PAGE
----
If you can get your fingers under that 'tab', start pulling it, and the membrane which covers the hide (it will feel slimy-ish) and work the membrane off from tail to head direction. If you work the other direction, you very well could rip your hide in half, especially if they are fryer hides. Deer, sheep, etc.. whatever direction is fair game, but I think it also comes off easier on the larger animals in that direction as well.

6. When you get that membrane off, your hide will feel like wet leather. Not slippery-slimy. Make sure to get all the membrane off, as if you don't, that spot will tan out hard, and not soft.

7. Return the hide to the bucket and solution for 24 hours. I do not split my hides as then I can easily tell which ones I have done and not done, without having to fish each one out and look. I can just tell from it being split up the belly.

8. After the next 24 hours. Pull your hides out, strip the water from them (I hold it at the 'head end', and run my hands from the 'head' to 'tail' direction stripping the water out. I use something to lay the hides over, while I work one. Keep them out of the direct sun probably is best. Air flow is your friend though, so dont go find a hurricane or anything, but a nice breeze on a back porch does help.

I have always read not to use heat, so of course I use a blowdryer set on high. I blow dry the fur side first, and use a dog slicker brush to unclump any hair. Then I start dead center of the hide, flesh side, and run the blow dryer in circles far enough away from the hide to keep from cooking it, but close enough it will start to shrivel and contract.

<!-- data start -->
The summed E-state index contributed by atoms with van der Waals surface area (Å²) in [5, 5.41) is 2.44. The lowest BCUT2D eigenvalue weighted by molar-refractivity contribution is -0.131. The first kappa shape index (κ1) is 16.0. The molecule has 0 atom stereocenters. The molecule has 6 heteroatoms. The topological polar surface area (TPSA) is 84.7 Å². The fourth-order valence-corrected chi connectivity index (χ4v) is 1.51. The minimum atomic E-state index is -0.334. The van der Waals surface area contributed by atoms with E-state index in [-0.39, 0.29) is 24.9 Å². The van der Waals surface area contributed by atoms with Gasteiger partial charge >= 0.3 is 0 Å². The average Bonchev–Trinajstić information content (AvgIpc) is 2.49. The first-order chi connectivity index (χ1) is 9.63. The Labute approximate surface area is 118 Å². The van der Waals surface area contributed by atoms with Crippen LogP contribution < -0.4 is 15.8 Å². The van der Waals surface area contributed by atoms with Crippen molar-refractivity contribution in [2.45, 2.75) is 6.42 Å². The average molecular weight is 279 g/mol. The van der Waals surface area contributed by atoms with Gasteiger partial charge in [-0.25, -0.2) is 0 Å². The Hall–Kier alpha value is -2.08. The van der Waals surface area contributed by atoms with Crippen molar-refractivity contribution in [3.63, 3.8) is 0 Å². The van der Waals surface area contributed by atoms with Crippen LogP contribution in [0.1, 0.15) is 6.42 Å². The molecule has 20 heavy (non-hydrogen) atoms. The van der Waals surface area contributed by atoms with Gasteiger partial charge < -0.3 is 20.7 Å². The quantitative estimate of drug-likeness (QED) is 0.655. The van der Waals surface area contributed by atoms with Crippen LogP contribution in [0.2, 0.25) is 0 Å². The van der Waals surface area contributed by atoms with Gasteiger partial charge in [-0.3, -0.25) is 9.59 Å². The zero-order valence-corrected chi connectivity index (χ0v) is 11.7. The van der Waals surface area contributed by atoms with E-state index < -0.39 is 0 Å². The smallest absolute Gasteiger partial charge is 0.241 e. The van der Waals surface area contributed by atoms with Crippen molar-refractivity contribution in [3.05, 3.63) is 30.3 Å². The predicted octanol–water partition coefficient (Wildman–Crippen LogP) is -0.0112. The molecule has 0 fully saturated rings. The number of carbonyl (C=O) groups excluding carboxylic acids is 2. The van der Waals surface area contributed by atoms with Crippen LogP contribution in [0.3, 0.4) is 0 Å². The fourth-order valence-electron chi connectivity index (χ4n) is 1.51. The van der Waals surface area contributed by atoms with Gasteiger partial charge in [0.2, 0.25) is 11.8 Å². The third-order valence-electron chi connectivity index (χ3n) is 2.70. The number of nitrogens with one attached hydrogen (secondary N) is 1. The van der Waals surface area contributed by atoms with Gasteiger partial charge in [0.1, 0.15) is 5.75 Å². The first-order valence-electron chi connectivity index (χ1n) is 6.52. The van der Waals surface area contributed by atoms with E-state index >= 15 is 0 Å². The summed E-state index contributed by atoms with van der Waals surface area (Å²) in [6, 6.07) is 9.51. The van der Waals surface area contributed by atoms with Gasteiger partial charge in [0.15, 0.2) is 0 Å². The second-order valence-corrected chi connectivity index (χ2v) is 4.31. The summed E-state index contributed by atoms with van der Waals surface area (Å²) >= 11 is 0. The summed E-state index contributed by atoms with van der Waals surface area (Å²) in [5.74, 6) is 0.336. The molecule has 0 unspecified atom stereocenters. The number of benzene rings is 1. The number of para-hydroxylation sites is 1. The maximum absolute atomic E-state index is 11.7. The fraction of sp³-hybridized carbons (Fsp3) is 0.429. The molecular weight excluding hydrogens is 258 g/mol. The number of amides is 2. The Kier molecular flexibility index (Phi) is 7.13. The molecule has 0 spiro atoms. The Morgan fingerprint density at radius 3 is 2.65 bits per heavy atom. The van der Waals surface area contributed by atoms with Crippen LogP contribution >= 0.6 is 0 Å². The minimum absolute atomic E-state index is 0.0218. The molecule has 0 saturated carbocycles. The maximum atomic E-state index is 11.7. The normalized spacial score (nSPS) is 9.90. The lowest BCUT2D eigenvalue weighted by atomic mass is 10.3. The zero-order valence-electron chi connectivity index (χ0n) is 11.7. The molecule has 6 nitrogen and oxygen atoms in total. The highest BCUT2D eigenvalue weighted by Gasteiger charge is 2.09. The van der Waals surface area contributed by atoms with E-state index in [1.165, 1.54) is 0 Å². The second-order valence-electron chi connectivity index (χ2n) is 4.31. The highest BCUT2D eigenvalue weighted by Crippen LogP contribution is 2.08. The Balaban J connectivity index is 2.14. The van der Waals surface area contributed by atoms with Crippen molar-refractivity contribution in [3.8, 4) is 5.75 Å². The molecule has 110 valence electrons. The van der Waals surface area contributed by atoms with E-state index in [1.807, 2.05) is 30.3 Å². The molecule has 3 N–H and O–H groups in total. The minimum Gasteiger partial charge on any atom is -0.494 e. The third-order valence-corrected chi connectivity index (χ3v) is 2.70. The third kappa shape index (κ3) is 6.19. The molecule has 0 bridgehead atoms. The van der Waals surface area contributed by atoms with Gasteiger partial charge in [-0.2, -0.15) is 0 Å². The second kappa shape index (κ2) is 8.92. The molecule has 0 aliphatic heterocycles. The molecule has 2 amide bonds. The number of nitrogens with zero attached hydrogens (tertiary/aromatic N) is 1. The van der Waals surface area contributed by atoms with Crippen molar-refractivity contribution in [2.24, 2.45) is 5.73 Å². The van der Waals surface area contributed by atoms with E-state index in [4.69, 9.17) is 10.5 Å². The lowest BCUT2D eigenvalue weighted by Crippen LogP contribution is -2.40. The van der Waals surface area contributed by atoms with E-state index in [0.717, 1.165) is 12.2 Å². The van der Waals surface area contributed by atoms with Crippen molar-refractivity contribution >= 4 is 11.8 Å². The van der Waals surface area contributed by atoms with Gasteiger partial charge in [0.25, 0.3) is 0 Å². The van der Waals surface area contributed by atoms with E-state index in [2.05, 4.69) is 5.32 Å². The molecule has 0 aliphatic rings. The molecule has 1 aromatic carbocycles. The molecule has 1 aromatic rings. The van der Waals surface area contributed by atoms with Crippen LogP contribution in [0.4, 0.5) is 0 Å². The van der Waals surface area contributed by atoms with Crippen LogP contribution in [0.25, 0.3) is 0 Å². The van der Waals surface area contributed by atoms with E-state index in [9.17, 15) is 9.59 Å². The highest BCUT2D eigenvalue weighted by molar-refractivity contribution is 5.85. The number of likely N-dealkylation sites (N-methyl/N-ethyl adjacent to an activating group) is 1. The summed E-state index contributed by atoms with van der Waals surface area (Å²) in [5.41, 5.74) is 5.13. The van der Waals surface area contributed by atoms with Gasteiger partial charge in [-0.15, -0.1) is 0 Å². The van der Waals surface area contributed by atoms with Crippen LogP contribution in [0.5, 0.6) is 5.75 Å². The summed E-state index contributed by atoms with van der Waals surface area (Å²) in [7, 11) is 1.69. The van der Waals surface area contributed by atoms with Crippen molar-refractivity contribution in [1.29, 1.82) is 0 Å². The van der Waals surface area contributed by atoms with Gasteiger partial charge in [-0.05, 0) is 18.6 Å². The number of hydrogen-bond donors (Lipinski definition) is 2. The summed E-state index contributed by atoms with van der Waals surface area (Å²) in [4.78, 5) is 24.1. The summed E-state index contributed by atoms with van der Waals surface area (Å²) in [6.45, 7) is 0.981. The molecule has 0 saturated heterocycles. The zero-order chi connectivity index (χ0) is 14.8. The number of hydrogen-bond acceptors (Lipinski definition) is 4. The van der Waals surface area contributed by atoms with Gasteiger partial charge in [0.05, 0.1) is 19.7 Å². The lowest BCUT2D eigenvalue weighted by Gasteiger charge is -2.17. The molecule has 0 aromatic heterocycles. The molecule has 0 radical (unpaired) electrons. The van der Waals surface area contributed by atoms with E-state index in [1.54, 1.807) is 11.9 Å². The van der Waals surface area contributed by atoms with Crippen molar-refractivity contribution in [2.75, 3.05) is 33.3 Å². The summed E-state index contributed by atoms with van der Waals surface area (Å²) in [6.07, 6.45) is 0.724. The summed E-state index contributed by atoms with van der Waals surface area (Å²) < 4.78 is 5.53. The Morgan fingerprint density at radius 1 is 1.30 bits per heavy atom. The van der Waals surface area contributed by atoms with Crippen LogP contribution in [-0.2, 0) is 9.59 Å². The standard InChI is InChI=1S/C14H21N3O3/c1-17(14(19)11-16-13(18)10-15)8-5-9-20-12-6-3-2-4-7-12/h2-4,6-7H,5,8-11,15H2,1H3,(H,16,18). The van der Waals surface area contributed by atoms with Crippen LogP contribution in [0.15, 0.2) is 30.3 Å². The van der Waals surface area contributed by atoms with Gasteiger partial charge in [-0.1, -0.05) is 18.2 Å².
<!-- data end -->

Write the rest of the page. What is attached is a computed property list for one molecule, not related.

9. When it starts to shrivel and contract, set your blow dryer down a sec (which is not needed actually, but if I am doing alot of hides, I dont want to spent 2 days getting them all done).. but whatever method you use to dry, when the hide starts to contract and dry, pull the hide in as many directions as you can think of (careful on fragile hides) to break the fibers which break down the hide and make it soft. Your hide will look all wet again.. get used to it, you will see it multiple times go from (yay) "dry!", to (oh dang) 'wet' again when you are working the hide.

10. Eventually your hide will be close to dry. Pay particular attention to the neck area where the hide is thicker, and the edges where it is thinner and you don't work them as much for some reason. Both of these areas I tend to see turn hard as a plank due to neglect in working these areas.